Increasing food production on existing cropland
This article looks at our ability to increase cropping intensity in order to meet future food needs and avoid expanding cropped land area. The research produces spatially explicit information on the cropping intensity gap, i.e. the difference between actual and potential cropping intensity and finds that increasing cropping intensity could compensate for land lost to urbanisation.
The paper considers two scenarios - one where the maximum possible harvest frequency was calculated based only on temperature, and another where maximum possible harvest frequency was calculated based on both temperature and precipitation. The results show that the global annual harvest area could be expanded by the equivalent of 38% and 14% of current global cropland area, respectively, through achieving multiple crops per year in suitable areas. This assumes that the global area of cropland would not increase. The difference between the temperature-limited scenario and the scenario accounting for both temperature and precipitation suggests that water management may be a key limiting factor to cropping intensification.
The figure below shows which countries have the most potential to intensify cropping. Darker red means a greater gap between current and potential cropping intensity.
To feed the world’s growing population, more food needs to be produced using currently available cropland. In addition to yield increase, increasing cropping intensity may provide another promising opportunity to boost global crop production. However, spatially explicit information on the cropping intensity gap (CIG) of current global croplands is lacking. Here, we developed the first spatially explicit approach to measure the global CIG, which represents the difference between the potential and actual cropping intensity. Results indicate that the global average CIG around the year 2010 was 0.48 and 0.17 for the temperature- and temperature/precipitation-limited scenarios, respectively. Surprisingly, global harvest areas can be expanded by another 7.36 million km2 and 2.71 million km2 (37.55% and 13.83% of current global cropland) under the two scenarios, respectively. This will largely compensate the future global cropland loss due to increasing urbanization and industrialization. Latin America has the largest potential to expand its harvest area by closing the CIGs, followed by Asia. Some countries in Africa have a large CIG, meaning that some additional harvests can potentially be achieved. Our analysis suggests that reducing the CIG would provide a potential strategy to increase global food production without cropland expansion, thus also helping achieve other Sustainable Development Goals such as biodiversity conservation and climate change mitigation.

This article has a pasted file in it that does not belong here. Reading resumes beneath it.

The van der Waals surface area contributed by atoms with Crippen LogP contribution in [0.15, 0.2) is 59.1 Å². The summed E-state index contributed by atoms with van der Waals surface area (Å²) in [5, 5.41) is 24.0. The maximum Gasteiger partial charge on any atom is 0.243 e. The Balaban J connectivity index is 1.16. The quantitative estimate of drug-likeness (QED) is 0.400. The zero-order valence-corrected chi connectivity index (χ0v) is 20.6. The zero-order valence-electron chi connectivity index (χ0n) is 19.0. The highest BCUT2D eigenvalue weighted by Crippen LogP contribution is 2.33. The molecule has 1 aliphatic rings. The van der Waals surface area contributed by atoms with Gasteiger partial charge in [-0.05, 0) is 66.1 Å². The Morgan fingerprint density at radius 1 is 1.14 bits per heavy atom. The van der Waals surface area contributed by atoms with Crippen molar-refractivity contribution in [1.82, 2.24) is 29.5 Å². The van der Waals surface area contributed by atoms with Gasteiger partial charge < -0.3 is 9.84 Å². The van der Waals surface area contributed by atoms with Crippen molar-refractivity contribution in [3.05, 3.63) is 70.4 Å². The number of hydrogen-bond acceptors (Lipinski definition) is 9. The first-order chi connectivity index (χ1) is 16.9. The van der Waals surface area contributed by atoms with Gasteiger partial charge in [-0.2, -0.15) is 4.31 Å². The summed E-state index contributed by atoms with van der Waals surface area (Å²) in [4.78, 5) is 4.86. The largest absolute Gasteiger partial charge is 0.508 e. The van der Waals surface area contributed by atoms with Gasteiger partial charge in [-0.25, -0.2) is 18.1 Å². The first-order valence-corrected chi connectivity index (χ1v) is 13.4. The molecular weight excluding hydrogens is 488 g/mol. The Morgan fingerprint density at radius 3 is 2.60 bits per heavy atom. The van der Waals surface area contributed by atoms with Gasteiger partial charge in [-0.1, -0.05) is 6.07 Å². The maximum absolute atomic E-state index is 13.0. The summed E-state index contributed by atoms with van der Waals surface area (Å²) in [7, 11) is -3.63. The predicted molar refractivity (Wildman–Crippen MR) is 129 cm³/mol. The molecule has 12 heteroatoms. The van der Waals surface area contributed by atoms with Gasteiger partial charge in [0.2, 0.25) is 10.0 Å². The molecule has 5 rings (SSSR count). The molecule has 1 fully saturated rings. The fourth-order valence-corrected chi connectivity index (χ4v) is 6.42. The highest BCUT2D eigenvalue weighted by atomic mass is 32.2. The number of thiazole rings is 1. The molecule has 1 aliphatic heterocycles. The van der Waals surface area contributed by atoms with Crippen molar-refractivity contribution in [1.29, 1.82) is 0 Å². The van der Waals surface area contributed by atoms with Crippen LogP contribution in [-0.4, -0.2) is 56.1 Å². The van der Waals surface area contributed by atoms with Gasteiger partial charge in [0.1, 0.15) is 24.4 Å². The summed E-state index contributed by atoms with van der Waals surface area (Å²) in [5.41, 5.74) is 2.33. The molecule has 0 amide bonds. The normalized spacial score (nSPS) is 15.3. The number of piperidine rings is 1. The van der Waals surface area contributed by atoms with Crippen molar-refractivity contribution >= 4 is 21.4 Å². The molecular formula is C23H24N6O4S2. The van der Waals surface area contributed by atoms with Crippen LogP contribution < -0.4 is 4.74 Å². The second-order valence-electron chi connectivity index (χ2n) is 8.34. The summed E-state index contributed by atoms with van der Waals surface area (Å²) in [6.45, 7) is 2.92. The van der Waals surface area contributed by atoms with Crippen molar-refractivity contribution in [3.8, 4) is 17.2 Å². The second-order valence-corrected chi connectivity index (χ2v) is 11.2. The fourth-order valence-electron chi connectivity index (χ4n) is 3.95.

Wu, W., Yu, Q., You, L., Chen, K., Tang, H. and Liu, J., (2018). Global cropping intensity gaps: Increasing food production without cropland expansion. Land Use Policy. https://doi.org/10.1016/j.landusepol.2018.02.032
Read the full study here. See also the Foodsource resource How far could changes in production practices reduce GHG emissions?
While some of the food system challenges facing humanity are local, in an interconnected world, adopting a global perspective is essential. Many environmental issues, such as climate change, need supranational commitments and action to be addressed effectively. Due to ever increasing global trade flows, prices of commodities are connected through space; a drought in Romania may thus increase the price of wheat in Zimbabwe.
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